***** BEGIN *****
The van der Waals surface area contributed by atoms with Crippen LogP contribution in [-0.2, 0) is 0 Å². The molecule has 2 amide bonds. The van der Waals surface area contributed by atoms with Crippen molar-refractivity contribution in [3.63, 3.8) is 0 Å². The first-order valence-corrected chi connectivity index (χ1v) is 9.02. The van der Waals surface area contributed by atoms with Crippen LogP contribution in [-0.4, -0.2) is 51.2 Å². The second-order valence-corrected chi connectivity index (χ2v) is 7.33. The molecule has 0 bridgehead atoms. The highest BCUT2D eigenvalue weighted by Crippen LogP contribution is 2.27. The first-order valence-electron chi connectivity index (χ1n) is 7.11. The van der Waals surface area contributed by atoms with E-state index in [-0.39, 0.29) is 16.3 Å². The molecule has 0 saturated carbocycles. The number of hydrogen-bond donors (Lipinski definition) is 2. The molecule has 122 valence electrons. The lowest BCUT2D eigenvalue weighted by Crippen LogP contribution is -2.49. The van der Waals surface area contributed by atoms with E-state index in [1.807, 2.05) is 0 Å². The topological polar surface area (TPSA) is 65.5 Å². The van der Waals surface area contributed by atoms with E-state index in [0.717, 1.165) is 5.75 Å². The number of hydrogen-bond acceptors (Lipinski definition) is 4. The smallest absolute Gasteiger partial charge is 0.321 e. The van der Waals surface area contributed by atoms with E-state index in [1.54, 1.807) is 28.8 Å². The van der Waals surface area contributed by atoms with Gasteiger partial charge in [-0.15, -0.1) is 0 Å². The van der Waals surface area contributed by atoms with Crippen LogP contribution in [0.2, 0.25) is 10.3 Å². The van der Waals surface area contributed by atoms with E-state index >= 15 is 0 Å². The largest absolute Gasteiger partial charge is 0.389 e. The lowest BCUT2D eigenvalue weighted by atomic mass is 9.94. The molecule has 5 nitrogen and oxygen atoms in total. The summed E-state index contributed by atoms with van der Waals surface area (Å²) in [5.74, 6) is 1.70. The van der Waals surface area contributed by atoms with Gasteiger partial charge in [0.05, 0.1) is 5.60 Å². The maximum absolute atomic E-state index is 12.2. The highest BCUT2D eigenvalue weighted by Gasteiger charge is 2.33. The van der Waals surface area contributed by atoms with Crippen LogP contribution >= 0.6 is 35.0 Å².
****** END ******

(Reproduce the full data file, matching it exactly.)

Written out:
The van der Waals surface area contributed by atoms with Crippen LogP contribution in [-0.2, 0) is 0 Å². The molecule has 2 amide bonds. The van der Waals surface area contributed by atoms with Crippen molar-refractivity contribution in [3.63, 3.8) is 0 Å². The first-order valence-corrected chi connectivity index (χ1v) is 9.02. The van der Waals surface area contributed by atoms with Crippen LogP contribution in [-0.4, -0.2) is 51.2 Å². The second-order valence-corrected chi connectivity index (χ2v) is 7.33. The molecule has 0 bridgehead atoms. The highest BCUT2D eigenvalue weighted by Crippen LogP contribution is 2.27. The first-order valence-electron chi connectivity index (χ1n) is 7.11. The van der Waals surface area contributed by atoms with E-state index in [-0.39, 0.29) is 16.3 Å². The molecule has 0 saturated carbocycles. The number of hydrogen-bond donors (Lipinski definition) is 2. The molecule has 122 valence electrons. The lowest BCUT2D eigenvalue weighted by Crippen LogP contribution is -2.49. The van der Waals surface area contributed by atoms with E-state index in [1.807, 2.05) is 0 Å². The topological polar surface area (TPSA) is 65.5 Å². The van der Waals surface area contributed by atoms with E-state index in [0.717, 1.165) is 5.75 Å². The number of hydrogen-bond acceptors (Lipinski definition) is 4. The smallest absolute Gasteiger partial charge is 0.321 e. The van der Waals surface area contributed by atoms with E-state index in [1.54, 1.807) is 28.8 Å². The van der Waals surface area contributed by atoms with Gasteiger partial charge in [-0.15, -0.1) is 0 Å². The van der Waals surface area contributed by atoms with Crippen LogP contribution in [0.2, 0.25) is 10.3 Å². The van der Waals surface area contributed by atoms with E-state index >= 15 is 0 Å². The largest absolute Gasteiger partial charge is 0.389 e. The lowest BCUT2D eigenvalue weighted by atomic mass is 9.94. The molecule has 5 nitrogen and oxygen atoms in total. The summed E-state index contributed by atoms with van der Waals surface area (Å²) in [5.74, 6) is 1.70. The van der Waals surface area contributed by atoms with Gasteiger partial charge in [0.05, 0.1) is 5.60 Å². The maximum absolute atomic E-state index is 12.2. The highest BCUT2D eigenvalue weighted by Gasteiger charge is 2.33. The van der Waals surface area contributed by atoms with Crippen LogP contribution >= 0.6 is 35.0 Å².